What is the Root of Wahabi Terror in Libya, Egypt, and Syria?

An important family or clan in Saudi Arabia; one of only two nonroyal families, the other being the Al Sudayri, with whom Al Saʿud princes may marry.
The Al al-Shaykh (the family of the Shaykh) are descendants of Muhammad ibn Abd al-Wahhab, the Islamic reformer who formed an alliance with Muhammad ibn Saʿud in the mid-eighteenth century. This association has shaped their families' fortunes and those of most of the Arabian peninsula since. Ibn Abd al-Wahhab was born in 1703 in the Najd, probably in the central Arabian town of alUyayna. Influenced by the strict teachings of Ibn Taymiya, a thirteenth-fourteenth century jurist of the conservative Hanbali Law School, he returned home from prolonged study to preach a simple, puritanical faith that eschewed theological innovations and aimed at countering the moral laxity of his Najdi contemporaries. Those who accepted his teaching and its emphasis on tawhid, the oneness of the Qurʾanic god unchallenged and untainted by any earthly attributes, were Muwahhidun (unitarians), known outside Arabia as Wahhabis. Unwelcome in al-Uyayna, the preacher moved to al-Dirʿiya, where Muhammad ibn Saʿud was amir, ruler of a district in Najd. The latter's political leadership and the military abilities of his son, Abd al-Aziz, combined with the reformer's zeal, brought all of Najd under Saudi rule within thirty years. In 1803, the year of his death by assassination, Abd al-Aziz took Mecca, and his son Saʿud expanded the first Saudi state over the course of the next decade to approximately its present limits.
During his lifetime, Ibn Abd al-Wahhab was the imam (Muslim spiritual leader) of the expanding Saudi state, a title conveying responsibility for enforcing norms of correct Islamic belief and behavior as well as carrying the Wahhabi interpretation of Islam to the rest of the Islamic world and beyond. When he died, the title passed to the Al Saʿud rulers. The shaykh's descendants did not exercise direct political power in the decades that followed, although they were accorded special respect. The Al Saʿud have continued the practice of intermarriage with members of the Al al-Shaykh, begun when Abd al-Aziz ibn Muhammad married a daughter of Muhammad ibn Abd al-Wahhab. The late King Faisal's mother was Tarfa bint Abdullah, daughter of a distinguished Al al-Shaykh scholar and jurist, making Faisal the great-great-great grandson of the original shaykh. Moreover, the family continued to produce religious leaders who exercised great influence on all decision-making in a state whose legitimacydepended on adherence to and propagation of Muwahhidin beliefs. Members of the Al alShaykh held the post of qadi (judge) of Riyadh, the Saudi capital, and later the position of grand mufti, highest judicial office in the state.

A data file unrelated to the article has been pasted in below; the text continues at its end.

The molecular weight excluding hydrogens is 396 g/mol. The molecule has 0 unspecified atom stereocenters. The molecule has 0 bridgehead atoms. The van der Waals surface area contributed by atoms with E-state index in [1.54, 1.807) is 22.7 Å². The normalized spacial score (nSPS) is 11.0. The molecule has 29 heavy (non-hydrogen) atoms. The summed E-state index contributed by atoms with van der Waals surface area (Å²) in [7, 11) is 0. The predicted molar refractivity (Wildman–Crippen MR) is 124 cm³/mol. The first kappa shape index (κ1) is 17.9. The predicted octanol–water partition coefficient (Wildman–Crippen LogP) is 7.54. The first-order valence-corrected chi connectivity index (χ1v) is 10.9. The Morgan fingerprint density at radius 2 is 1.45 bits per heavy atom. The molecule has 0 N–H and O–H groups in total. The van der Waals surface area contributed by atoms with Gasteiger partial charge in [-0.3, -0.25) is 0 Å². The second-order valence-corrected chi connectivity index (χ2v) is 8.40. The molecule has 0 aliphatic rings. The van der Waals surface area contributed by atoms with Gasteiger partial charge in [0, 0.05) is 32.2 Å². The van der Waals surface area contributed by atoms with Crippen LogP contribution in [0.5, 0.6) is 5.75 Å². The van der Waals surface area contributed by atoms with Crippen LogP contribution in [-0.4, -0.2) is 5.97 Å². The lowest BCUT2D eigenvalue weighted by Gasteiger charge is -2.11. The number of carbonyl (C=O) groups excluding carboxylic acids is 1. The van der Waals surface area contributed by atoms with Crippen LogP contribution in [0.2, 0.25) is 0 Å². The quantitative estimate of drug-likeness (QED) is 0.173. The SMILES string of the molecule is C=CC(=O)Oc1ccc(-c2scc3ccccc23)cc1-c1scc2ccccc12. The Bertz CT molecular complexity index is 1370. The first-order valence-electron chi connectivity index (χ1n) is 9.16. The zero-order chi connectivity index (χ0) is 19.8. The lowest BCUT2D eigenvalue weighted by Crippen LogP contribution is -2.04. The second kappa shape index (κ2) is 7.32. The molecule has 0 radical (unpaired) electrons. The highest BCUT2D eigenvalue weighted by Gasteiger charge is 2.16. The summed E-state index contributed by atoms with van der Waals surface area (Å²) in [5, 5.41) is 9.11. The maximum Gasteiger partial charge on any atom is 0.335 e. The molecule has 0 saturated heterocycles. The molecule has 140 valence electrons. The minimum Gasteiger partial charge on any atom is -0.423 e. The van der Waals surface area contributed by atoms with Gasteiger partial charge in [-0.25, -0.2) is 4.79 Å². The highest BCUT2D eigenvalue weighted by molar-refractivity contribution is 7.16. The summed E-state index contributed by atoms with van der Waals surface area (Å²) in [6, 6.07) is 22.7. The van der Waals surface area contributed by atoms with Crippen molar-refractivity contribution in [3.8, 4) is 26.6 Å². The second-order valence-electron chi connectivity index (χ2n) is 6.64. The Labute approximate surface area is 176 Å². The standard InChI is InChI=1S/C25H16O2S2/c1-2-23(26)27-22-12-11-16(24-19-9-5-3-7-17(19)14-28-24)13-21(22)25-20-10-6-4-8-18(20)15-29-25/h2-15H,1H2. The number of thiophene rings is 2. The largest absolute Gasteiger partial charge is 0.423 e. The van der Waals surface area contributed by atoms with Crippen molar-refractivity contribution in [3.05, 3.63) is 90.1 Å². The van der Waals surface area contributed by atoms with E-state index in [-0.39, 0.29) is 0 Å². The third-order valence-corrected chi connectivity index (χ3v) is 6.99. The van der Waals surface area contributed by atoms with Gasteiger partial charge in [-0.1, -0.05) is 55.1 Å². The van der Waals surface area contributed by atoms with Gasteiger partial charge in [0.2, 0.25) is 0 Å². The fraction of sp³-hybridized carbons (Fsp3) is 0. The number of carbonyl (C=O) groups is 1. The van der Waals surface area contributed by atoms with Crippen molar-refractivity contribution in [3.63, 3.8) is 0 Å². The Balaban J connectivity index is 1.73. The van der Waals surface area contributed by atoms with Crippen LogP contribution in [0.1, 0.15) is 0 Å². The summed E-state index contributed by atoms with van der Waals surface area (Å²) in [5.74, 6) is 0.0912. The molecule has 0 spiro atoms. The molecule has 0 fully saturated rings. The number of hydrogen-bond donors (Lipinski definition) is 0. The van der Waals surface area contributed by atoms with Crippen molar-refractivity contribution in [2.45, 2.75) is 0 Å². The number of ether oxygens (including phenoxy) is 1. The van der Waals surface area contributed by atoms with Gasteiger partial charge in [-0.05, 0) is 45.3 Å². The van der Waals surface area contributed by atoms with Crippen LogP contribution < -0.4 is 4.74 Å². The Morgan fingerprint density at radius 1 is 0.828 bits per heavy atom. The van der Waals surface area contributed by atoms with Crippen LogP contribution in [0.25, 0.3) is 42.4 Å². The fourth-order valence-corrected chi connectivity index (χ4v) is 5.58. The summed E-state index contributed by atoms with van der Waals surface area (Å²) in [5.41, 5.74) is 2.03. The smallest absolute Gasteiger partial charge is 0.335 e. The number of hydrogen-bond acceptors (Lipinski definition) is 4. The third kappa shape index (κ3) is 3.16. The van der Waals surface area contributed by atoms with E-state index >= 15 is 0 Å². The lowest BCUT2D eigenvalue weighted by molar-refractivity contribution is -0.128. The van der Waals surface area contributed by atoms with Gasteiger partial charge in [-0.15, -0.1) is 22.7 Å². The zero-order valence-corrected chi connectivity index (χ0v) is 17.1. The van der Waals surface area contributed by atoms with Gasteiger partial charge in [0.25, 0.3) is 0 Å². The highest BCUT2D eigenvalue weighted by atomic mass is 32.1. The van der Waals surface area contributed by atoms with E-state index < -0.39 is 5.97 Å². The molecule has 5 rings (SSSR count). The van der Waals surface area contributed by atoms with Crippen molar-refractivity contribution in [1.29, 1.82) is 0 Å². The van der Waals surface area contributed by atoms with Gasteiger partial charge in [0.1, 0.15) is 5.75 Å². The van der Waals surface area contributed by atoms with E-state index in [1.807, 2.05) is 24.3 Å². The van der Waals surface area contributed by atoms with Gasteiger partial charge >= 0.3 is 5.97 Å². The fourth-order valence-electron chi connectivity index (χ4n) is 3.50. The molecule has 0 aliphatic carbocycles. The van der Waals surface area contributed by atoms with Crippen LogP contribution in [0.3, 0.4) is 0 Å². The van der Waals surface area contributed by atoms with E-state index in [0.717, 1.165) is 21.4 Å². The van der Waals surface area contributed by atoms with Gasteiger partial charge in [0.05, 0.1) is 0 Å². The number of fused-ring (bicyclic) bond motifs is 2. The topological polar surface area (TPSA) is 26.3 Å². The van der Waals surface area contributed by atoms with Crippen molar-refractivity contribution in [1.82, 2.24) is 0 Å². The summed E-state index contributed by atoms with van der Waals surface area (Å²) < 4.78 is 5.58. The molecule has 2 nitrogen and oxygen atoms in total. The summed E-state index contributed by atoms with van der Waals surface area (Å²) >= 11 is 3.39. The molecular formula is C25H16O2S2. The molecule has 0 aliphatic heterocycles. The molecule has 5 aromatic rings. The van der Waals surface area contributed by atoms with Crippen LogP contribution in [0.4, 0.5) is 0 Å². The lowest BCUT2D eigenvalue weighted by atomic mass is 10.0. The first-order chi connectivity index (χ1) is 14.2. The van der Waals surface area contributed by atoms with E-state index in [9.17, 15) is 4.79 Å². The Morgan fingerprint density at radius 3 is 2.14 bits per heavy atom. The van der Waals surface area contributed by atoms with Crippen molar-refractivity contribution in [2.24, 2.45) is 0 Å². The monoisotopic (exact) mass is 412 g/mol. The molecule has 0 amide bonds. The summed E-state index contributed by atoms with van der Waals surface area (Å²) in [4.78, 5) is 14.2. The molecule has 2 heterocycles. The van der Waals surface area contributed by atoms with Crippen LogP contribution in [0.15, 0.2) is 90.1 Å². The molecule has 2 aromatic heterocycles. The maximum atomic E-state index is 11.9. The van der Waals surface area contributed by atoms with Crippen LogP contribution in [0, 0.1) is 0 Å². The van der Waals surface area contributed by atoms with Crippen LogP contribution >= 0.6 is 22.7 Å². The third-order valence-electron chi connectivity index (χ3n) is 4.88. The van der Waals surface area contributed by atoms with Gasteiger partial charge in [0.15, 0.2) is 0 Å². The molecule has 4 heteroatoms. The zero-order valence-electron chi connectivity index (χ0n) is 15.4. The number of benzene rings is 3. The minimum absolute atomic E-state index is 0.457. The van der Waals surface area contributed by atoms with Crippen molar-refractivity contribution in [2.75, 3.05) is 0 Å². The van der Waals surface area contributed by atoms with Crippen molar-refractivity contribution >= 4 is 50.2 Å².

In recent years the position of the Al al-Shaykh has changed in significant ways. In 1969, as part of his effort to create a more efficient government securely under Al Saʿud control, King Faisal ibn Abd al-Aziz abolished the office of grand mufti and replaced it with a ministry of justice. Although the first minister of justice deliberately was not an Al alShaykh, subsequent ministers have been. Moreover, from the early 1960s on, members of the Al alShaykh have held ministerial positions. The family's representation in the cabinet dropped from three to two members with the reshuffle of April 2003: minister of justice, Dr. Abdullah ibn Muhammad ibn Ibrahim Al al-Shaykh; and minister of Islamic affairs, waqf, daʿwa, and irshad, Salih ibn Abd al-Aziz ibn Muhammad Al al-Shaykh. Other members of the family serve in important military and civilian capacities, as well as serving as qadis and other religious figures. Although the Al al-Shaykh domination of the religious establishment has diminished in recent decades, the family alliance is still crucial to the Al Saʿud in maintaining their legitimacy. At the same time, the Al al-Shaykh wholeheartedly support the continued rule of the Al Saʿud because of the exceedingly close ties between the two families.
Helms, Christine Moss. The Cohesion of Saudi Arabia: Evolution of Political Identity. Baltimore, MD: Johns Hopkins University Press; London: Croom Helm, 1981.
Holden, David, and Johns, Richard. The House of Saud: The Rise and Rule of the Most Powerful Dynasty in the Arab World. New York: Holt, Rinehart, and Winston, 1981.
Kechichian, Joseph A. Succession in Saudi Arabia. New York: Palgrave, 2001.

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